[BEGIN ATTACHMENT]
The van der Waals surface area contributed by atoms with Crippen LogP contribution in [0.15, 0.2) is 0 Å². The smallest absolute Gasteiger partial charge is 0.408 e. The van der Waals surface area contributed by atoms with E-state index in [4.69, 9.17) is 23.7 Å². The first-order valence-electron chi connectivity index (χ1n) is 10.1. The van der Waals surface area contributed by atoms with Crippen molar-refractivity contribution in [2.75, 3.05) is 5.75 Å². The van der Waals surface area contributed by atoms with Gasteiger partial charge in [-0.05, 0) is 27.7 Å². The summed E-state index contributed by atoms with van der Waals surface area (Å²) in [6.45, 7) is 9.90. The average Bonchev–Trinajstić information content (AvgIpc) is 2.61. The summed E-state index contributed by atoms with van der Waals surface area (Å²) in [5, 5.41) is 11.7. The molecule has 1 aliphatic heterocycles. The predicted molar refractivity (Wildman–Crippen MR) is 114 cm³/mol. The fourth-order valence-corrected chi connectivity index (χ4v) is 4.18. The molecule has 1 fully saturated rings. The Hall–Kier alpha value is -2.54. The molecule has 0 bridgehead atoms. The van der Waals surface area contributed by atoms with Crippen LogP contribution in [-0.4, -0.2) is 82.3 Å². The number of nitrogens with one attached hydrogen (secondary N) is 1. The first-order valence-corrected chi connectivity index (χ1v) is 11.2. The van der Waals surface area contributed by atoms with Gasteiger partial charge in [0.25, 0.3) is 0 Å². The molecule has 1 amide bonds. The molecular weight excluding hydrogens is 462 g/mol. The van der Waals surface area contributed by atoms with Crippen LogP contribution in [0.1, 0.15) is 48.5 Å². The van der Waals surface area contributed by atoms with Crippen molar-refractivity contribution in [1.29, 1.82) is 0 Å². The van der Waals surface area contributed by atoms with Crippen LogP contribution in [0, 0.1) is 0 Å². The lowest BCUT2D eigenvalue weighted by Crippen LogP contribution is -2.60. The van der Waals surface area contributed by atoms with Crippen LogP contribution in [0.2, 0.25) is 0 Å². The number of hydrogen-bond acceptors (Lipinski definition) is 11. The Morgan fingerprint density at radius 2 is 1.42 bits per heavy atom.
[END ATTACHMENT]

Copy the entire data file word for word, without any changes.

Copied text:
The van der Waals surface area contributed by atoms with Crippen LogP contribution in [0.15, 0.2) is 0 Å². The smallest absolute Gasteiger partial charge is 0.408 e. The van der Waals surface area contributed by atoms with E-state index in [4.69, 9.17) is 23.7 Å². The first-order valence-electron chi connectivity index (χ1n) is 10.1. The van der Waals surface area contributed by atoms with Crippen molar-refractivity contribution in [2.75, 3.05) is 5.75 Å². The van der Waals surface area contributed by atoms with Gasteiger partial charge in [-0.05, 0) is 27.7 Å². The summed E-state index contributed by atoms with van der Waals surface area (Å²) in [6.45, 7) is 9.90. The average Bonchev–Trinajstić information content (AvgIpc) is 2.61. The summed E-state index contributed by atoms with van der Waals surface area (Å²) in [5, 5.41) is 11.7. The molecule has 1 aliphatic heterocycles. The predicted molar refractivity (Wildman–Crippen MR) is 114 cm³/mol. The fourth-order valence-corrected chi connectivity index (χ4v) is 4.18. The molecule has 1 fully saturated rings. The Hall–Kier alpha value is -2.54. The molecule has 0 bridgehead atoms. The van der Waals surface area contributed by atoms with Crippen LogP contribution in [-0.4, -0.2) is 82.3 Å². The number of nitrogens with one attached hydrogen (secondary N) is 1. The first-order valence-corrected chi connectivity index (χ1v) is 11.2. The van der Waals surface area contributed by atoms with Gasteiger partial charge in [0.25, 0.3) is 0 Å². The molecule has 1 amide bonds. The molecular weight excluding hydrogens is 462 g/mol. The van der Waals surface area contributed by atoms with Crippen LogP contribution in [0.1, 0.15) is 48.5 Å². The van der Waals surface area contributed by atoms with Crippen molar-refractivity contribution in [1.29, 1.82) is 0 Å². The van der Waals surface area contributed by atoms with Crippen LogP contribution in [0, 0.1) is 0 Å². The lowest BCUT2D eigenvalue weighted by Crippen LogP contribution is -2.60. The van der Waals surface area contributed by atoms with Crippen LogP contribution in [0.2, 0.25) is 0 Å². The number of hydrogen-bond acceptors (Lipinski definition) is 11. The Morgan fingerprint density at radius 2 is 1.42 bits per heavy atom.